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Mangione builds momentum towards a career in mental health and addiction studies

Marissa Mangione headshot.

On a whim, Marissa Mangione gave West Virginia University a chance. She got a flyer in the mail at her home Richboro, Pa., (just outside of Philadelphia), and wanted to visit campus. Despite roots in Pennsylvania and ties to Penn State, she came to Morgantown and realized almost immediately that she wanted to be a Mountaineer.  

"I was either going to go to West Virginia or Penn State,” she admits. “WVU checked all the boxes for me: I wanted a big school, a big community, and a lot of opportunities. And I also loved the spirit for the football team."

Nickelson announces retirement

Bob Nickelson headshot.

Robert “Bob” Nickelson, chief business officer in the College of Applied Human Sciences, retired from West Virginia University on September 1 after 35 years of service to the university. 

“WVU has provided me and my family a life and a career that I couldn’t have ever imagined,” Nickelson said. “I am grateful for all of the people I’ve been privileged to work with and learn from, and I’m forever proud to be a Mountaineer.”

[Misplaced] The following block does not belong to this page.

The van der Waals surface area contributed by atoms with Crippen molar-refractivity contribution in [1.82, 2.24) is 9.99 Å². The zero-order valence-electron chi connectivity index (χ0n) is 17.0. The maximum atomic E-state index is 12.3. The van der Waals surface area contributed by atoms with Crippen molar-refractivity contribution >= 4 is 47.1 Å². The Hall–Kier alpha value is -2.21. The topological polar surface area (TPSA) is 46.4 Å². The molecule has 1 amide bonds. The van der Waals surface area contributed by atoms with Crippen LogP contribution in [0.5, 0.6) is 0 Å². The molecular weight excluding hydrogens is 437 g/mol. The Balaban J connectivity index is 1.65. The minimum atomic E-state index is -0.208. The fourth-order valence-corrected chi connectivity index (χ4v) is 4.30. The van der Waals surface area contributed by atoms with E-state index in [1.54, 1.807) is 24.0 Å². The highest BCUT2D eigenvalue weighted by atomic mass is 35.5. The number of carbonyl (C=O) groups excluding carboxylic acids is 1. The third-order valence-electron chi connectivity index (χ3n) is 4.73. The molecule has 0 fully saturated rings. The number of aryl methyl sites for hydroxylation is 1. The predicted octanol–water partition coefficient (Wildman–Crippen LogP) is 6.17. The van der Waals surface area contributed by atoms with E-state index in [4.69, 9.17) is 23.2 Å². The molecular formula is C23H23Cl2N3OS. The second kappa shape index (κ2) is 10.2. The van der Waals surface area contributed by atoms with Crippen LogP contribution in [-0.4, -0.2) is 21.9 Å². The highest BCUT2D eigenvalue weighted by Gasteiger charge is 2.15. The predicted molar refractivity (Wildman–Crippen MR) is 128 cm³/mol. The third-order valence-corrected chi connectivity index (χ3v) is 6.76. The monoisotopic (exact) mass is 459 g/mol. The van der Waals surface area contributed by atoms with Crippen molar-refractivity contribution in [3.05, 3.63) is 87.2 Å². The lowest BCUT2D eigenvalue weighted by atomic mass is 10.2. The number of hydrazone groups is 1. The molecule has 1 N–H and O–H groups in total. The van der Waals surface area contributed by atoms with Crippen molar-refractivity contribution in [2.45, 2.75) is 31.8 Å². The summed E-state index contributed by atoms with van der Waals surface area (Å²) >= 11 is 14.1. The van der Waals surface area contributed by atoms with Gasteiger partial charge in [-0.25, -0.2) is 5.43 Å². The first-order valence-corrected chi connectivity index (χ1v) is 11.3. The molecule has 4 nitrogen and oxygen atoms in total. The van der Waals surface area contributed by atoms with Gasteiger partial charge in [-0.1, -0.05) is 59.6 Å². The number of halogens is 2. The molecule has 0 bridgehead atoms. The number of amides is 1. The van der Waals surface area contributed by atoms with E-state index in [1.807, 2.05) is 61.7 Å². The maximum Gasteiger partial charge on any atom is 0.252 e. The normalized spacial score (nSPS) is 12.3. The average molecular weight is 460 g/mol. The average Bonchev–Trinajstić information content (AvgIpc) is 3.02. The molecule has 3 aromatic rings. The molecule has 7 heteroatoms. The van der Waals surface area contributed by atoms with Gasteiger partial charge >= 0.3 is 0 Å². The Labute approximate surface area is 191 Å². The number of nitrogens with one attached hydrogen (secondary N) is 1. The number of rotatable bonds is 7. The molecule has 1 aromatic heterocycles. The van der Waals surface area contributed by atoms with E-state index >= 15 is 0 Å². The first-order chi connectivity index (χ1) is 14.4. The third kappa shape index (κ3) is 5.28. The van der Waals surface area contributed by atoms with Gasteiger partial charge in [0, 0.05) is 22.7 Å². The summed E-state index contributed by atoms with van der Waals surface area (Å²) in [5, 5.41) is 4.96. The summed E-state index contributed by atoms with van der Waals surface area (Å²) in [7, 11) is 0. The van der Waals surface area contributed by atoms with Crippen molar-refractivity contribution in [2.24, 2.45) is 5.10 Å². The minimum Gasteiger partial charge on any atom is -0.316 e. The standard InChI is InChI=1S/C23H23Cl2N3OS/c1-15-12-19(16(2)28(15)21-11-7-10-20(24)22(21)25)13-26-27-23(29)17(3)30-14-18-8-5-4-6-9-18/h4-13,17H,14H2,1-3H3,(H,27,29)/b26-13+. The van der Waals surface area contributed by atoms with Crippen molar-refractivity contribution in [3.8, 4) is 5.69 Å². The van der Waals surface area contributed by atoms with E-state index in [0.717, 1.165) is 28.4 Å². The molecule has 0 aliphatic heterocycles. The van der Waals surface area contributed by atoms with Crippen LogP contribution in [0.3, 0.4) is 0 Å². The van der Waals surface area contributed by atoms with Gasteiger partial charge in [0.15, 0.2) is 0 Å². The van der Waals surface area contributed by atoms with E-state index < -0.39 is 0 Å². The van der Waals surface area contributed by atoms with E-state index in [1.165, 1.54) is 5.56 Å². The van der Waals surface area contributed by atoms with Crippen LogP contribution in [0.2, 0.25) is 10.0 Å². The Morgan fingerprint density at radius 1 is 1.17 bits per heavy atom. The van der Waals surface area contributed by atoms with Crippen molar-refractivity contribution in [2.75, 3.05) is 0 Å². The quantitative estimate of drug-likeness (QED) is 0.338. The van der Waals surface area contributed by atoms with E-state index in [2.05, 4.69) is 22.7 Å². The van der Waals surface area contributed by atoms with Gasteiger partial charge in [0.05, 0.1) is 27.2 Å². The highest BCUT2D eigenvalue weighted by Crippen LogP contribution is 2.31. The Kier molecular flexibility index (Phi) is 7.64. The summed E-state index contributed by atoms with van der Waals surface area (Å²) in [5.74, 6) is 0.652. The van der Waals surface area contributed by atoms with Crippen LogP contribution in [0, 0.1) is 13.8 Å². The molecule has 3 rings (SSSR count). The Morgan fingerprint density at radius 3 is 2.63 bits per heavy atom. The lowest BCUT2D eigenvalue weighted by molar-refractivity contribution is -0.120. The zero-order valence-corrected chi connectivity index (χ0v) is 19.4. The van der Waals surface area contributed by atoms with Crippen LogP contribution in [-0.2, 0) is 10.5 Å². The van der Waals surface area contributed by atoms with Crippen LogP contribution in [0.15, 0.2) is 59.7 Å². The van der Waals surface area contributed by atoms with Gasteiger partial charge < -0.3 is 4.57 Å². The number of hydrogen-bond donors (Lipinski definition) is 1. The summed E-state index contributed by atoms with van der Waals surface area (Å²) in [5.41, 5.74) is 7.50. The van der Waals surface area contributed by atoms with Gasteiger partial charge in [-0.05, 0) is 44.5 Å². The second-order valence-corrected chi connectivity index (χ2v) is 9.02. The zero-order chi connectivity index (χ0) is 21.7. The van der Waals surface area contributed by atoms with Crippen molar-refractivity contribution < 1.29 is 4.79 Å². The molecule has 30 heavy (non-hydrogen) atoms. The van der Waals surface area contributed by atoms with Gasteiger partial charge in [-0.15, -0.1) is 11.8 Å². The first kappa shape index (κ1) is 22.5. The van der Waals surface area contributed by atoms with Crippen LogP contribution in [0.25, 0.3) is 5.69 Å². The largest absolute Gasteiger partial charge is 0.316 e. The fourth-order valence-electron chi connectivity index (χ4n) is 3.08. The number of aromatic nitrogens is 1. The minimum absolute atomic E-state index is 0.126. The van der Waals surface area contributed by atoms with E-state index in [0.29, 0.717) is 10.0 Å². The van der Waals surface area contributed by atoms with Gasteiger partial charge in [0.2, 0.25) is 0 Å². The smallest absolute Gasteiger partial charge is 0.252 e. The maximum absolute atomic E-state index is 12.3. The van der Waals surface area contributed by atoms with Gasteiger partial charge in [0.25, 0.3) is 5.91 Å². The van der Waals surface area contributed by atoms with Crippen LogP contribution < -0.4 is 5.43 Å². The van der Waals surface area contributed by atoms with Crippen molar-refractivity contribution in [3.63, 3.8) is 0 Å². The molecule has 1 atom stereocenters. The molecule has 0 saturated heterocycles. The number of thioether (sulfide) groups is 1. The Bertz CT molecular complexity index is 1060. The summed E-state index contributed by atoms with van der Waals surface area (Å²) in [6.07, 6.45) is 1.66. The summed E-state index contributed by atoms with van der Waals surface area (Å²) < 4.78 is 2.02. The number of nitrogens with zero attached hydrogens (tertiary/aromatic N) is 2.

Collings follows parents into teaching profession

Zane Collings stands in front of a Welcome Back sign at North Elementary School.

Zane Collings shares his journey about growing up in West Virginia and pursuing a career in elementary education at their state's flagship university. Collings shares how he decided to pursue elementary education (over musical education) and the influence of both of his parents, who are both teachers. He emphasizes the importance of focusing on the well-being of the children when considering a teaching career and highlights the distinctive features of WVU's elementary education program, including his hands-on experience in the field.

Major: Elementary Education

Eagerness, passion help Watson chart her academic and professional path

Alex Watson looks on to the baseball field at night.

Despite growing up in Morgantown with West Virginia University as a constant presence in her life, it wasn’t necessarily a foregone conclusion that Alex Watson would end up a Mountaineer. However, after considering a lifetime immersed on the campus where both her parents were faculty members and the academic opportunities with WVU, the decision ended up being pretty simple.

“I grew up right here,” she says. “For my entire life, my parents, neighbors and many of the people I knew worked at WVU. Through that, I was able to get involved with a lot of things. For example, my neighbor was a neurologist at WVU, and one of my first memories was going to her lab and participating in her studies. And then when I got to high school, I was given the opportunity to go to Honduras with the School of Nursing to volunteer and give free medical care. On top of that, I was able to go to Mexico with faculty from (then) CPASS to teach leadership to young females through soccer. Those last two trips happened right when I was in the decision-making process, and I think that solidified that I didn’t want to go far and that everything that I needed was at WVU.”